Question 1 in the Massachusetts Leagues' study of the Ballot Question Process asks "Should additional efforts be made to ensure petition summaries are written for the greatest understanding by voters?"
Petition summaries are printed on the petitions used to gather signatures. If the measure makes it onto the ballot, then these 150-word summaries are printed on the ballot and in the red "Information for Voters" booklet that voters get in the mail. A majority of voters read these summaries.
In a study done by political scientists of ballot questions asked between 1997 and 2007, Massachusetts' summaries were scored at the equivalent of 14 years of education on average, using a popular standardized tool for indicating the readability of a passage in English. One of the 2018 ballot questions (the one dealing with campaign finance and corporate personhood) required 19 years, the equivalent of more than a Masters degree.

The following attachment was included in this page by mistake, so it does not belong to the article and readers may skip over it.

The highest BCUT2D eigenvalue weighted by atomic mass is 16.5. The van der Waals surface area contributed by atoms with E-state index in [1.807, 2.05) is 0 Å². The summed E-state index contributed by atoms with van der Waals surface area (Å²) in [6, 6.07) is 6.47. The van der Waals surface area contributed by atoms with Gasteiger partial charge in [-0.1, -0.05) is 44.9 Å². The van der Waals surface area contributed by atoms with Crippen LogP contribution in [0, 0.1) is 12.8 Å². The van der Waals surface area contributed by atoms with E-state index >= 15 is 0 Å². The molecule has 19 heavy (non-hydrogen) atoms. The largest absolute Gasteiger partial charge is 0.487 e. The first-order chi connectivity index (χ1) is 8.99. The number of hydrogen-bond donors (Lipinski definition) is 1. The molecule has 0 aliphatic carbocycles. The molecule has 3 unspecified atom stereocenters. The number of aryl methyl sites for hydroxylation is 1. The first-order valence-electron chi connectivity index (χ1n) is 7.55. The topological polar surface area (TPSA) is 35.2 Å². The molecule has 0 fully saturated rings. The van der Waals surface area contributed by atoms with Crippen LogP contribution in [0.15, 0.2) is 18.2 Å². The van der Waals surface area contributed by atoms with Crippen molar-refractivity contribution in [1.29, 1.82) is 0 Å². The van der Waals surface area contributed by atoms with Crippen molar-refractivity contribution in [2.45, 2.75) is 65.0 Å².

Oklahoma is the only state with a readability requirement written into law. It is also the only state to achieve an average rating of about grade 8, that is, easily comprehensible by 13-15 year olds.
Ballot measure readability scores for 2018 can be found on Ballotpedia.org.
In defense of simple reading scores: Rudolf Flesch: How to Write Plain English.
Question 1 is on page 2 of the Study Guide.